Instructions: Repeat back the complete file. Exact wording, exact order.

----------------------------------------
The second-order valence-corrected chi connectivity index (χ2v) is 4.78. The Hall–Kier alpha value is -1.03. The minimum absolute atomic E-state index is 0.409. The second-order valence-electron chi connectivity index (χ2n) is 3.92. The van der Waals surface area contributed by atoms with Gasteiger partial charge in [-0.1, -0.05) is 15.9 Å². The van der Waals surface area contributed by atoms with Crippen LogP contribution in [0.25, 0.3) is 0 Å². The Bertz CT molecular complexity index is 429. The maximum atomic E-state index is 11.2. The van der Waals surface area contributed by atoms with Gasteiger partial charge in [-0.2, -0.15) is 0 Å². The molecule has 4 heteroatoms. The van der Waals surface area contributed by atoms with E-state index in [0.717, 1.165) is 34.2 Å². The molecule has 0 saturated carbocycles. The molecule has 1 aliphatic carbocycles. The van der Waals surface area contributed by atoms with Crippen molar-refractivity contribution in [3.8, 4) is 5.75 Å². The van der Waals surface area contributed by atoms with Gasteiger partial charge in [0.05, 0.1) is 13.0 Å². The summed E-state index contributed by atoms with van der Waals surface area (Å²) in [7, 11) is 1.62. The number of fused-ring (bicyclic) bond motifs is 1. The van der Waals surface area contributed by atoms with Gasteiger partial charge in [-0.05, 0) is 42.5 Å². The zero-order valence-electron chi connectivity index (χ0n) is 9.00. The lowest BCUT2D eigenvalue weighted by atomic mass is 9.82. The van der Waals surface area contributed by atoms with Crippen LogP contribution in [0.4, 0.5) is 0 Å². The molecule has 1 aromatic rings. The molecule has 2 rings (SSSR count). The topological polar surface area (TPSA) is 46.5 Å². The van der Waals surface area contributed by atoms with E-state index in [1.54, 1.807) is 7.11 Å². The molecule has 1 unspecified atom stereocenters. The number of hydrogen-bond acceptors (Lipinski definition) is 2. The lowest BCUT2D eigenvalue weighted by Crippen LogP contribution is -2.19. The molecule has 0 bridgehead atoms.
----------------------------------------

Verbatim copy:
The second-order valence-corrected chi connectivity index (χ2v) is 4.78. The Hall–Kier alpha value is -1.03. The minimum absolute atomic E-state index is 0.409. The second-order valence-electron chi connectivity index (χ2n) is 3.92. The van der Waals surface area contributed by atoms with Gasteiger partial charge in [-0.1, -0.05) is 15.9 Å². The van der Waals surface area contributed by atoms with Crippen LogP contribution in [0.25, 0.3) is 0 Å². The Bertz CT molecular complexity index is 429. The maximum atomic E-state index is 11.2. The van der Waals surface area contributed by atoms with Gasteiger partial charge in [-0.2, -0.15) is 0 Å². The molecule has 4 heteroatoms. The van der Waals surface area contributed by atoms with E-state index in [0.717, 1.165) is 34.2 Å². The molecule has 0 saturated carbocycles. The molecule has 1 aliphatic carbocycles. The van der Waals surface area contributed by atoms with Crippen molar-refractivity contribution in [3.8, 4) is 5.75 Å². The van der Waals surface area contributed by atoms with Gasteiger partial charge in [0.05, 0.1) is 13.0 Å². The summed E-state index contributed by atoms with van der Waals surface area (Å²) in [7, 11) is 1.62. The number of fused-ring (bicyclic) bond motifs is 1. The van der Waals surface area contributed by atoms with Gasteiger partial charge in [-0.05, 0) is 42.5 Å². The zero-order valence-electron chi connectivity index (χ0n) is 9.00. The lowest BCUT2D eigenvalue weighted by atomic mass is 9.82. The van der Waals surface area contributed by atoms with Crippen LogP contribution in [0.4, 0.5) is 0 Å². The molecule has 1 aromatic rings. The molecule has 2 rings (SSSR count). The topological polar surface area (TPSA) is 46.5 Å². The van der Waals surface area contributed by atoms with E-state index in [1.54, 1.807) is 7.11 Å². The molecule has 1 unspecified atom stereocenters. The number of hydrogen-bond acceptors (Lipinski definition) is 2. The lowest BCUT2D eigenvalue weighted by Crippen LogP contribution is -2.19. The molecule has 0 bridgehead atoms.